1. Q: When do you prune plum trees?

A:The best time is late winter just before bud break. The later the better; usually trees can even be pruned after budbreak without damage to the tree.

2. Q: A plum tree three years old is ozzing a clear sap on the lower trunk toward the ground. Could it be borers?

A: Scrape away the sap to check for borer tunneling. If holes found, it's borers. If there are no holes it probally is just fungal gumosis which is not harmful to the tree. Sometimes this oozing can occur from bacterial canker. There is no cure for canker except limb removal.

3. Q: I have two different plums and would like directions to graft.

A: Fruit trees such as plum are relatively easy to graft. Most nursery trees are "t"-budded in the field. The procedure can be performed anytime the bark is slipping on the tree you wish to bud or graft. However, in order to do the procedure in early spring one must have dormant budwood. This procedure works well on small trees, ie. about the size of a pencil up to an inch in size.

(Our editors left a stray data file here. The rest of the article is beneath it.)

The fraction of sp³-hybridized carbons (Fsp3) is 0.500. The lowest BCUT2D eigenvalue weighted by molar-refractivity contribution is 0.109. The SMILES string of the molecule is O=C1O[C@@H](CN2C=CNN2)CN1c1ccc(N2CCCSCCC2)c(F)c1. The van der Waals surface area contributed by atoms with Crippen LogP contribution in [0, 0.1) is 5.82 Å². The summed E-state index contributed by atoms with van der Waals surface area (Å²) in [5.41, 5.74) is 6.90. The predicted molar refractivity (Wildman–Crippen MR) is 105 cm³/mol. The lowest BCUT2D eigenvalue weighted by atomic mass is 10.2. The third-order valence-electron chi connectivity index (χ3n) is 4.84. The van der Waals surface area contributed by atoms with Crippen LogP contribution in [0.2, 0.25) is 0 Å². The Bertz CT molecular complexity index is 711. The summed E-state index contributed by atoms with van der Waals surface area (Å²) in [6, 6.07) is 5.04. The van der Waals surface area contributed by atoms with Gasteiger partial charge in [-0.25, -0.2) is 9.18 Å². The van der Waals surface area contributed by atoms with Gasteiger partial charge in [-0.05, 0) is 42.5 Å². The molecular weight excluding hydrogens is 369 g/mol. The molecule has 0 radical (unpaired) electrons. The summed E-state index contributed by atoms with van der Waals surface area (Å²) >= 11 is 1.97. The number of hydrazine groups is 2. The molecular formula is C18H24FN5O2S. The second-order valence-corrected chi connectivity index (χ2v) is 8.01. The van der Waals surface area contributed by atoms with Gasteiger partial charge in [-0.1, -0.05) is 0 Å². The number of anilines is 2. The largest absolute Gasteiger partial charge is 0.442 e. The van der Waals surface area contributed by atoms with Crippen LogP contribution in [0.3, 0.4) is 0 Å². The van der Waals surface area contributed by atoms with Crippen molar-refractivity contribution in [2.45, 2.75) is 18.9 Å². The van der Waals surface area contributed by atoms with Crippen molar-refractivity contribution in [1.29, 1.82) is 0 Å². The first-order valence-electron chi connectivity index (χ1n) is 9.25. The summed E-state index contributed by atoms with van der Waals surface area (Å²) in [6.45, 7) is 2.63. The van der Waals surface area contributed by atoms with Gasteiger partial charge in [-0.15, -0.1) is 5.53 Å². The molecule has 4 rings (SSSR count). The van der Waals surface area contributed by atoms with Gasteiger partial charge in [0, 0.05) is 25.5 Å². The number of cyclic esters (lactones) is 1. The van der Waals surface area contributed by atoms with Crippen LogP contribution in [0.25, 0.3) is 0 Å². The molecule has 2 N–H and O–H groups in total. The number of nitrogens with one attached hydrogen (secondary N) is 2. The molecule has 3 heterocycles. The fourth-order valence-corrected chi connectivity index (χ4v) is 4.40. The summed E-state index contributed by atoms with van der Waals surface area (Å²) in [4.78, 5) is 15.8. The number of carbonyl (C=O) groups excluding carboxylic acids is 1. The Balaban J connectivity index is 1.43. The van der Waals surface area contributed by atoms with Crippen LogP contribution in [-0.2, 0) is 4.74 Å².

Once the bark slips, make a "t" cut on a smooth spot on the tree about 6 inches off of the ground. Then cut a dormant bud shield off the stored wood or directly off of the tree. Insert the bud into the "t" cut and slide it down about a 1\2 inch or so. Then wrap all cut surfaces with a polyethylene budding tape leaving the bud exposed. After 10 days cut the tape off and prick the bud shield; if the bud shield is still green, then force the bud by cutting the top off of the tree.

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